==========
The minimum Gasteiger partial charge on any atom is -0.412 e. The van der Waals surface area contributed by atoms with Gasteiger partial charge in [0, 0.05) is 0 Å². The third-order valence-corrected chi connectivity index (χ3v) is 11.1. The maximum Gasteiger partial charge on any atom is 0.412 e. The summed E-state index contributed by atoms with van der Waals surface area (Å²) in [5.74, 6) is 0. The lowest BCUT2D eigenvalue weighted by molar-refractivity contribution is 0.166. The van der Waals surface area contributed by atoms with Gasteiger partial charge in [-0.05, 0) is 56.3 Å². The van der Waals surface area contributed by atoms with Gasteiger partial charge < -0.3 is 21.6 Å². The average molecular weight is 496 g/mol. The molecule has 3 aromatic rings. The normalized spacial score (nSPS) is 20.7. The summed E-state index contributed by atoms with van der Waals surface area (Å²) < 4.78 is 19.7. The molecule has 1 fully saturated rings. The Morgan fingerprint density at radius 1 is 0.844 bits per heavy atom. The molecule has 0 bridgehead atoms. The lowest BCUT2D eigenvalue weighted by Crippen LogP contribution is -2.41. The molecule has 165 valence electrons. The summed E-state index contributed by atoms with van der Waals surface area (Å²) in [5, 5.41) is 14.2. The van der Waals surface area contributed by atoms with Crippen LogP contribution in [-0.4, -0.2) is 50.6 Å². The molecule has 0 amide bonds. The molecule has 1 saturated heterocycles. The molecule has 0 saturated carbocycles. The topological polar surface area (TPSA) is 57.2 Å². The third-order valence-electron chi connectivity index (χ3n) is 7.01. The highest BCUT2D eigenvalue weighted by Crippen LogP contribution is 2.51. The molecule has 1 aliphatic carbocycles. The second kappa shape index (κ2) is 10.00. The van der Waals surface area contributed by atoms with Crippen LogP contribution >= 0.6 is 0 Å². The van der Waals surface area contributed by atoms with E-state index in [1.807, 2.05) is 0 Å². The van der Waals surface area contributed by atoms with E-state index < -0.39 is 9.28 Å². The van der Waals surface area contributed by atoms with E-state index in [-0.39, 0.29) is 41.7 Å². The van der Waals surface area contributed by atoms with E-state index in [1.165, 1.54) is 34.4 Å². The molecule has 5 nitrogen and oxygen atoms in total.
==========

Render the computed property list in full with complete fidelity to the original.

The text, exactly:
The minimum Gasteiger partial charge on any atom is -0.412 e. The van der Waals surface area contributed by atoms with Gasteiger partial charge in [0, 0.05) is 0 Å². The third-order valence-corrected chi connectivity index (χ3v) is 11.1. The maximum Gasteiger partial charge on any atom is 0.412 e. The summed E-state index contributed by atoms with van der Waals surface area (Å²) in [5.74, 6) is 0. The lowest BCUT2D eigenvalue weighted by molar-refractivity contribution is 0.166. The van der Waals surface area contributed by atoms with Gasteiger partial charge in [-0.05, 0) is 56.3 Å². The van der Waals surface area contributed by atoms with Gasteiger partial charge < -0.3 is 21.6 Å². The average molecular weight is 496 g/mol. The molecule has 3 aromatic rings. The normalized spacial score (nSPS) is 20.7. The summed E-state index contributed by atoms with van der Waals surface area (Å²) < 4.78 is 19.7. The molecule has 1 fully saturated rings. The Morgan fingerprint density at radius 1 is 0.844 bits per heavy atom. The molecule has 0 bridgehead atoms. The lowest BCUT2D eigenvalue weighted by Crippen LogP contribution is -2.41. The molecule has 165 valence electrons. The summed E-state index contributed by atoms with van der Waals surface area (Å²) in [5, 5.41) is 14.2. The van der Waals surface area contributed by atoms with Crippen LogP contribution in [-0.4, -0.2) is 50.6 Å². The molecule has 0 amide bonds. The molecule has 1 saturated heterocycles. The molecule has 0 saturated carbocycles. The topological polar surface area (TPSA) is 57.2 Å². The third-order valence-electron chi connectivity index (χ3n) is 7.01. The highest BCUT2D eigenvalue weighted by Crippen LogP contribution is 2.51. The molecule has 1 aliphatic carbocycles. The second kappa shape index (κ2) is 10.00. The van der Waals surface area contributed by atoms with Crippen LogP contribution >= 0.6 is 0 Å². The van der Waals surface area contributed by atoms with E-state index in [1.807, 2.05) is 0 Å². The van der Waals surface area contributed by atoms with E-state index < -0.39 is 9.28 Å². The van der Waals surface area contributed by atoms with E-state index in [-0.39, 0.29) is 41.7 Å². The van der Waals surface area contributed by atoms with E-state index in [1.165, 1.54) is 34.4 Å². The molecule has 5 nitrogen and oxygen atoms in total.